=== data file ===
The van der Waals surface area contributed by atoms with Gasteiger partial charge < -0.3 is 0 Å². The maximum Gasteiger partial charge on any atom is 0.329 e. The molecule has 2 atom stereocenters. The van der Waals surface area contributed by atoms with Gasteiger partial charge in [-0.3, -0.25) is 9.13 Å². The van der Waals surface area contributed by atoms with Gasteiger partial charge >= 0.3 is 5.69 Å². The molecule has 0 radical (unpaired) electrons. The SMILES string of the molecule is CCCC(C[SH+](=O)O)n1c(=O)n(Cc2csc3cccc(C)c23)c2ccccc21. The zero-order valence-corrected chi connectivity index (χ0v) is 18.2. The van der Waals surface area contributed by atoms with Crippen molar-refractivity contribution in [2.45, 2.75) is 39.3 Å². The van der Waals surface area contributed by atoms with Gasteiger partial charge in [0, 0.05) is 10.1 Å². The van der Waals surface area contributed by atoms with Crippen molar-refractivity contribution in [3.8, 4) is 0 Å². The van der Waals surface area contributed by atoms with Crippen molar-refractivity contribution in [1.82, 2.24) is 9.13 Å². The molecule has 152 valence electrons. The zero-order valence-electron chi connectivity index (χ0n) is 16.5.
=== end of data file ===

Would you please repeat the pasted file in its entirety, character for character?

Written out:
The van der Waals surface area contributed by atoms with Gasteiger partial charge < -0.3 is 0 Å². The maximum Gasteiger partial charge on any atom is 0.329 e. The molecule has 2 atom stereocenters. The van der Waals surface area contributed by atoms with Gasteiger partial charge in [-0.3, -0.25) is 9.13 Å². The van der Waals surface area contributed by atoms with Gasteiger partial charge >= 0.3 is 5.69 Å². The molecule has 0 radical (unpaired) electrons. The SMILES string of the molecule is CCCC(C[SH+](=O)O)n1c(=O)n(Cc2csc3cccc(C)c23)c2ccccc21. The zero-order valence-corrected chi connectivity index (χ0v) is 18.2. The van der Waals surface area contributed by atoms with Crippen molar-refractivity contribution in [2.45, 2.75) is 39.3 Å². The van der Waals surface area contributed by atoms with Gasteiger partial charge in [0, 0.05) is 10.1 Å². The van der Waals surface area contributed by atoms with Crippen molar-refractivity contribution in [3.8, 4) is 0 Å². The van der Waals surface area contributed by atoms with Crippen molar-refractivity contribution in [1.82, 2.24) is 9.13 Å². The molecule has 152 valence electrons. The zero-order valence-electron chi connectivity index (χ0n) is 16.5.